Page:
Ann Southam was born in Winnipeg, Manitoba on February 4, 1937, her father (Kenneth Gordon Southam) was the great-grandson of Canadian newspaper baron William Southam.
At the age of three Southam and her family re-located to Toronto, Ontario, which was to be her home for the rest of her life. She was educated at the exclusive Bishop Strachan School (BSS) for Girls.
1952 marked a watershed year for Ann, her father died, and she also developed an interest in composition, which was nurtured by a summer she spent at the Banff School of Fine Arts (the first of many trips to the School). However, at her mother’s insistence, after graduating high school she briefly pursued secretarial studies at Shaw’s Business School. She dropped out after a year, when she secured a place at the Royal Conservatory of Music.
At the Royal Conservatory Southam was mentored by the progressive Professor Samuel “Sam” Dolin. Dolin introduced Southam to the world of “tape music” (now “electronic composition). During this period, Southam started to study piano with Pierre Souvairan and electronic music with Gustav Ciamaga at the University of Toronto, where she was a student between 1960 and 1963.
In 1966, Southam began teaching electroacoustic composition at the Royal Conservatory of Music. Dolin introduced Southam to dancer and choreographer Patricia Beatty, who introduced Southam to the world of modern dance. Beatty would go on to found the Toronto Dance Theatre. In 1968 Southam became the Theatre’s Composer-in-Residence, beginning a 15 year collaboration over which time Southam wrote at least thirty electronic works for their productions. Her work with the Theatre helped establish her as one of Canada’s leading composers.
In the late 1970s Southam begin collaborating with Music Inter Alia, the brainchild of fellow Banff School alumna Diana McIntosh, on creating mixed media works, such as “Eliptosonics” (1979) and “Light Lines, Sound Lines” (1980).
In the early 1980s Southam’s compositions started to reflect a shift away from electronic to acoustic music. This was inspired by a renewed interest in “the physicality of performing”. For instance in 1981’s “Four in Hand”, written for pianists Jane Blackstone and Ruth Kazdan involves the performers “blasting about the keyboard” (as described in “Musicworks”, Summer 1998).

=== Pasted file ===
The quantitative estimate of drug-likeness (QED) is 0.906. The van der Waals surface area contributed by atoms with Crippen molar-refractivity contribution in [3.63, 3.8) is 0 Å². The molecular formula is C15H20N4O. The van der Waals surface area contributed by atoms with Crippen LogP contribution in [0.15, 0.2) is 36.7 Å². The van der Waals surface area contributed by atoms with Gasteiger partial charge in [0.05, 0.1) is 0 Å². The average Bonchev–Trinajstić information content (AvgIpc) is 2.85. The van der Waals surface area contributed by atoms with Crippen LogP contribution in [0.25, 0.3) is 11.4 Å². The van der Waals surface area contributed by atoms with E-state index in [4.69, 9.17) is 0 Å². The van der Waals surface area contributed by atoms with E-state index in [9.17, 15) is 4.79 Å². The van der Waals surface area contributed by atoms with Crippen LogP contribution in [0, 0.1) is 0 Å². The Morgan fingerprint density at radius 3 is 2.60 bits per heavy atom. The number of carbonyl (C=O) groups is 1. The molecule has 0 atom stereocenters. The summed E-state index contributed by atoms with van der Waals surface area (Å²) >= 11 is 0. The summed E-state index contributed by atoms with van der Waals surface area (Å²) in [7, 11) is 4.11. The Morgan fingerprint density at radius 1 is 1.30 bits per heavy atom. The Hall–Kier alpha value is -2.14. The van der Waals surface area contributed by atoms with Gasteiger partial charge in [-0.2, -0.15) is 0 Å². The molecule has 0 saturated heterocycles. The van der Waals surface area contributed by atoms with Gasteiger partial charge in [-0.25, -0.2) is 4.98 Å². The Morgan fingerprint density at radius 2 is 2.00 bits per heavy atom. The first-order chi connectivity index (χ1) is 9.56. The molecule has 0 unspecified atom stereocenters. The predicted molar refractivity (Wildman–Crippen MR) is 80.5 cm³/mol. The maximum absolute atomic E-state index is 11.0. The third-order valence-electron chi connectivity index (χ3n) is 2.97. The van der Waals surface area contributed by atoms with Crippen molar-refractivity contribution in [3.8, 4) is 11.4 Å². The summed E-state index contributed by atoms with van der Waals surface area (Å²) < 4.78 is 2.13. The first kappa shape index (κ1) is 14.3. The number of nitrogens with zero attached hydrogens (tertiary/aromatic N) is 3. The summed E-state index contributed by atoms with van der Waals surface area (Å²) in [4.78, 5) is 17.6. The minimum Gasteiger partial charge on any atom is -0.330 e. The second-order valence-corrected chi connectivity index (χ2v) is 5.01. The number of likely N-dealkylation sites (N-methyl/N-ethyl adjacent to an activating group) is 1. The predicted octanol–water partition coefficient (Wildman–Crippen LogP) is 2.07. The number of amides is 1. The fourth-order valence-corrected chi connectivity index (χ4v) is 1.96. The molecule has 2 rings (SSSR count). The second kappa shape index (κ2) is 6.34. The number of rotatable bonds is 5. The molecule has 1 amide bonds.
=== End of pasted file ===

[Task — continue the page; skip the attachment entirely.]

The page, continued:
At the same time she developed an interest in more minimalist composition, inspired by composers such as Terry Riley and Steve Reich. This demonstrated itself in pieces such as “Glass Houses” (1981). “Glass Houses” was important as it also introduced Southam to a longtime professional collaborator, pianist Christina Petrowska-Quilico, who recorded a demo tape of two Southam pieces: “Glass Houses” and “Rivers”.
As one of Canada’s first major women composers, Southam was deeply interested in nurturing new women composers and artists, quietly funding many new initiatives, performances, and projects. She was a founding member, first president (1980-1988), and later honourary president of the Association of Canadian Women Composers (ACWC). Feminist elements have long been noticed in her work, collaborators such as Eve Egoyan and Gayle Young noted that according to Southam “there is a close connection between composing for or playing the piano and other forms of work done by hand, such as weaving, that reflect the nature of traditional women’s work—repetitive, life-sustaining, requiring time and patience…” (“Musicworks”, no. 101).
In the late 1980s and 1990s Southam abandoned electroacustic writing, composing works such as “Throughways” (1988) written for a chamber orchestra, works for stringed instruments such as “Song of the Varied Thrush” (1991) and “Webster’s Spin” (1993). Later she started a long-standing and fruitful collaboration with pianist Eve Egoyan, working together on “Qualities of Consonance” (1998) and the critically acclaimed “Simple Lines of Enquiry” (2008).
In 2008 Southam was diagnosed with lung cancer, dying two years later in 2010 on November 25, 2010 (Eve Egoyan and Christina Petrowska-Quilico performed at her memorial). Shortly before her death, on May 6, 2010 she was inducted into the Order of Canada, her citation read: “For her contributions as one of Canada’s prominent women composers, known for electronic, acoustic and orchestral works, and as a philanthropist and committed volunteer”.